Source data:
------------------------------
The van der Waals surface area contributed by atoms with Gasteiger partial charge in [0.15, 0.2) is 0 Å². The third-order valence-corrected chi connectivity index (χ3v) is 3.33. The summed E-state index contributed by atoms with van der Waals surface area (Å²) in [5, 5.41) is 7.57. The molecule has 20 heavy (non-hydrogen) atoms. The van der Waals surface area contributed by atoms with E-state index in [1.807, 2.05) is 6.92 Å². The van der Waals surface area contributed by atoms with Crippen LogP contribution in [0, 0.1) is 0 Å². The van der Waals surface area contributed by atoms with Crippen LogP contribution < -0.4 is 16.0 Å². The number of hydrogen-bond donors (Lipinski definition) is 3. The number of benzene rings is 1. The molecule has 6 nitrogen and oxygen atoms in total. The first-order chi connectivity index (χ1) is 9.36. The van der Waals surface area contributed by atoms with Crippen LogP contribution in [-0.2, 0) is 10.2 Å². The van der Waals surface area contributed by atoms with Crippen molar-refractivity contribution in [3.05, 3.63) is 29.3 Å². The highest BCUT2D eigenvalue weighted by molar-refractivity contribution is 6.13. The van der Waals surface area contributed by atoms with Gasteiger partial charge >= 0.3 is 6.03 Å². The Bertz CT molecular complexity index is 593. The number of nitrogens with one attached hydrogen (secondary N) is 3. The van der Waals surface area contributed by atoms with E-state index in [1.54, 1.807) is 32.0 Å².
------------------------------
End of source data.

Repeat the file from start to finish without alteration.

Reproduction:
The van der Waals surface area contributed by atoms with Gasteiger partial charge in [0.15, 0.2) is 0 Å². The third-order valence-corrected chi connectivity index (χ3v) is 3.33. The summed E-state index contributed by atoms with van der Waals surface area (Å²) in [5, 5.41) is 7.57. The molecule has 20 heavy (non-hydrogen) atoms. The van der Waals surface area contributed by atoms with E-state index in [1.807, 2.05) is 6.92 Å². The van der Waals surface area contributed by atoms with Crippen LogP contribution in [0, 0.1) is 0 Å². The van der Waals surface area contributed by atoms with Crippen LogP contribution < -0.4 is 16.0 Å². The number of hydrogen-bond donors (Lipinski definition) is 3. The number of benzene rings is 1. The molecule has 6 nitrogen and oxygen atoms in total. The first-order chi connectivity index (χ1) is 9.36. The van der Waals surface area contributed by atoms with Crippen LogP contribution in [-0.2, 0) is 10.2 Å². The van der Waals surface area contributed by atoms with Crippen molar-refractivity contribution in [3.05, 3.63) is 29.3 Å². The highest BCUT2D eigenvalue weighted by molar-refractivity contribution is 6.13. The van der Waals surface area contributed by atoms with Gasteiger partial charge >= 0.3 is 6.03 Å². The Bertz CT molecular complexity index is 593. The number of nitrogens with one attached hydrogen (secondary N) is 3. The van der Waals surface area contributed by atoms with E-state index in [1.54, 1.807) is 32.0 Å².